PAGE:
‘The fixation on diversity… has produced a generation of liberals and progressives narcissistically unaware of conditions outside their self-defined groups, and indifferent to the task of reaching out to Americans in every walk of life… [with] shockingly little to say about such perennial questions as class, war, the economy and the common good.’
November, it can broadly be agreed, was not a good month for Liberal Democracy. However, emerging from the outpouring of grief and recrimination, hope may yet spring. From the brightest minds – Columbia’s Mark Lilla, who advocates for a post-identity Liberalism, above – we see a new phase of sober self-inspection; a new capacity to explore ambiguity; a hushing of the hysteria which has, in recent months, reached fever pitch in our media, schools, and universities: no-platforming intellectuals and humanitarians; straitjacketing liberal values in safe-space; neutralizing Liberalism’s hard-won battles into platitudes.
In his much discussed essay in the New York Times last month, Lilla called for an end to the Liberal identity politics which, he and many others now argue, lost Clinton the presidency. This sentiment is echoed by The Times’ Matt Ridley, who, contemplating this ‘new apartheid’ of the Left, observes a central and too-often overlooked truth: ‘It is just bad biology to focus on race, sex or sexual orientation as if they mattered most about people… the genetic differences between two human beings of the same race are maybe ten times as great as the average genetic difference between two races’ – as the Paleontological Scientific Trust works tirelessly to remind us.
Identity politics has enabled a politics that gives voice to multiple, frequently marginalised narratives; but in its extremity, it erodes the common ground that holds us. To embrace similarity is not to deny difference. By forgetting this, Ridley argues, ‘The left has vacated the moral high ground on which it won so many fine battles to treat human beings equally’.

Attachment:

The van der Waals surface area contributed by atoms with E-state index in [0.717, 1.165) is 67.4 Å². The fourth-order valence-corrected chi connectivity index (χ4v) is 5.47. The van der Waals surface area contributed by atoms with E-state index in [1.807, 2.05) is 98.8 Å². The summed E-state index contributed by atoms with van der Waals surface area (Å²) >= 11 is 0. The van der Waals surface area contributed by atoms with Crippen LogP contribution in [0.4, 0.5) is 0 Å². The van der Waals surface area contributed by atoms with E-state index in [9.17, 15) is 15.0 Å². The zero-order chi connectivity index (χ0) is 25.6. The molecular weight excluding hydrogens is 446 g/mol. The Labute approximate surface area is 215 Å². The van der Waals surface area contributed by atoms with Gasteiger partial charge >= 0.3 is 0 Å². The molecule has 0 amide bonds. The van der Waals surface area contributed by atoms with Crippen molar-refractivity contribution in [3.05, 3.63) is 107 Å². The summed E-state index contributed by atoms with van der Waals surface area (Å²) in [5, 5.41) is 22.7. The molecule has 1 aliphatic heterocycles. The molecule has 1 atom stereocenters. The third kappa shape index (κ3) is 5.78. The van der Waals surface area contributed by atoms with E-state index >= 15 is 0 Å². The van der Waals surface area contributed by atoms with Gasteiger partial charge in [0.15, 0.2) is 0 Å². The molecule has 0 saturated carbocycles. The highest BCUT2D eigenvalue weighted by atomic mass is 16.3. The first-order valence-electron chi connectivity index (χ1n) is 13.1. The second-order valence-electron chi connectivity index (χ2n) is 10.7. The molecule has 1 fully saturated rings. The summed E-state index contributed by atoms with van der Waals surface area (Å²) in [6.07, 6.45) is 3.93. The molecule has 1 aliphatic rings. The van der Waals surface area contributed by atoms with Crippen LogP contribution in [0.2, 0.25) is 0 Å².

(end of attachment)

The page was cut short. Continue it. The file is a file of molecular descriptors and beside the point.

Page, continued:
And this problem of division is one that goes well beyond rhetoric. Trevor Phillips, former Equalities Commissioner, believes we are ‘sleep walking to segregation’. The long-awaited Casey report into British integration finds much the same. Even London, hailed as a triumph of multiculturalism, was found to be furthest behind in its expected levels of integration by the 2014 Independent Social Integration Commission. As its Chair Matthew Taylor writes, ‘[i]ntegration doesn’t happen naturally as an accident of proximity, it is something we have to work at, including permitting a degree of social engineering.’
To create a Liberalism that works on paper and in practice, we need to recognize the power, not of the self, but of the community: for Lilla, this means a ‘post-identity Liberalism’ which emphasises commonality – ‘speaking to the nation as a nation of citizens who are in this together and must help one another’ – and education that delivers the main responsibility of any democracy: ‘to form committed citizens’, aware of their system of government and history, and their duties, not just their rights, to learn, understand, and vote.’